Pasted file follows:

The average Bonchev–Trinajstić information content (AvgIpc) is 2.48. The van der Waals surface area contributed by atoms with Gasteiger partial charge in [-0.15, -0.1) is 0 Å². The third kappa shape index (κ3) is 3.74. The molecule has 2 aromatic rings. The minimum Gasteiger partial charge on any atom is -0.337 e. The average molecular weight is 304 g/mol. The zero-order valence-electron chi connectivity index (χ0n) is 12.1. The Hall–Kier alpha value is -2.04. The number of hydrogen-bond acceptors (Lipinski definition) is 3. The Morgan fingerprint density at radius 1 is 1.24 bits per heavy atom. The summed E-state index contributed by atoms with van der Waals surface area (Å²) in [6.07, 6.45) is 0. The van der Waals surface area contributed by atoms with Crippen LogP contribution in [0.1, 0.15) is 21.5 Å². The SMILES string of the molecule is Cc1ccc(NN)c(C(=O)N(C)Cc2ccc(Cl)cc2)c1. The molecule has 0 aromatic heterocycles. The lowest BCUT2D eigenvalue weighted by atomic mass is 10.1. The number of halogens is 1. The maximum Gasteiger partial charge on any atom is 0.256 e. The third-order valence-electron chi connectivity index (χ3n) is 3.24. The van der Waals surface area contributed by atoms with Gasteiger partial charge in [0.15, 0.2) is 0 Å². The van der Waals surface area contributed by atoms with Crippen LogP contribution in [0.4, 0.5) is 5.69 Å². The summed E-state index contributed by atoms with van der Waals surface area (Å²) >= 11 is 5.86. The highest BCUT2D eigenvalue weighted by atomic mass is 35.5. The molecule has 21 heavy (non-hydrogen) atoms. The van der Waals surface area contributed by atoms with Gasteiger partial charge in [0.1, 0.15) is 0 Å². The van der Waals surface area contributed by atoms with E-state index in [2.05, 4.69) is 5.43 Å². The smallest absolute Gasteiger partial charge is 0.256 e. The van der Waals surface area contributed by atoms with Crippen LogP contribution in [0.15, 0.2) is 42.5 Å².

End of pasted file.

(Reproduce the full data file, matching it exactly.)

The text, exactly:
The average Bonchev–Trinajstić information content (AvgIpc) is 2.48. The van der Waals surface area contributed by atoms with Gasteiger partial charge in [-0.15, -0.1) is 0 Å². The third kappa shape index (κ3) is 3.74. The molecule has 2 aromatic rings. The minimum Gasteiger partial charge on any atom is -0.337 e. The average molecular weight is 304 g/mol. The zero-order valence-electron chi connectivity index (χ0n) is 12.1. The Hall–Kier alpha value is -2.04. The number of hydrogen-bond acceptors (Lipinski definition) is 3. The Morgan fingerprint density at radius 1 is 1.24 bits per heavy atom. The summed E-state index contributed by atoms with van der Waals surface area (Å²) in [6.07, 6.45) is 0. The van der Waals surface area contributed by atoms with Crippen LogP contribution in [0.1, 0.15) is 21.5 Å². The SMILES string of the molecule is Cc1ccc(NN)c(C(=O)N(C)Cc2ccc(Cl)cc2)c1. The molecule has 0 aromatic heterocycles. The lowest BCUT2D eigenvalue weighted by atomic mass is 10.1. The number of halogens is 1. The maximum Gasteiger partial charge on any atom is 0.256 e. The third-order valence-electron chi connectivity index (χ3n) is 3.24. The van der Waals surface area contributed by atoms with Gasteiger partial charge in [0.15, 0.2) is 0 Å². The van der Waals surface area contributed by atoms with Crippen LogP contribution in [0.4, 0.5) is 5.69 Å². The summed E-state index contributed by atoms with van der Waals surface area (Å²) >= 11 is 5.86. The highest BCUT2D eigenvalue weighted by atomic mass is 35.5. The molecule has 21 heavy (non-hydrogen) atoms. The van der Waals surface area contributed by atoms with Gasteiger partial charge in [0.1, 0.15) is 0 Å². The van der Waals surface area contributed by atoms with E-state index in [2.05, 4.69) is 5.43 Å². The smallest absolute Gasteiger partial charge is 0.256 e. The van der Waals surface area contributed by atoms with Crippen LogP contribution in [0.15, 0.2) is 42.5 Å².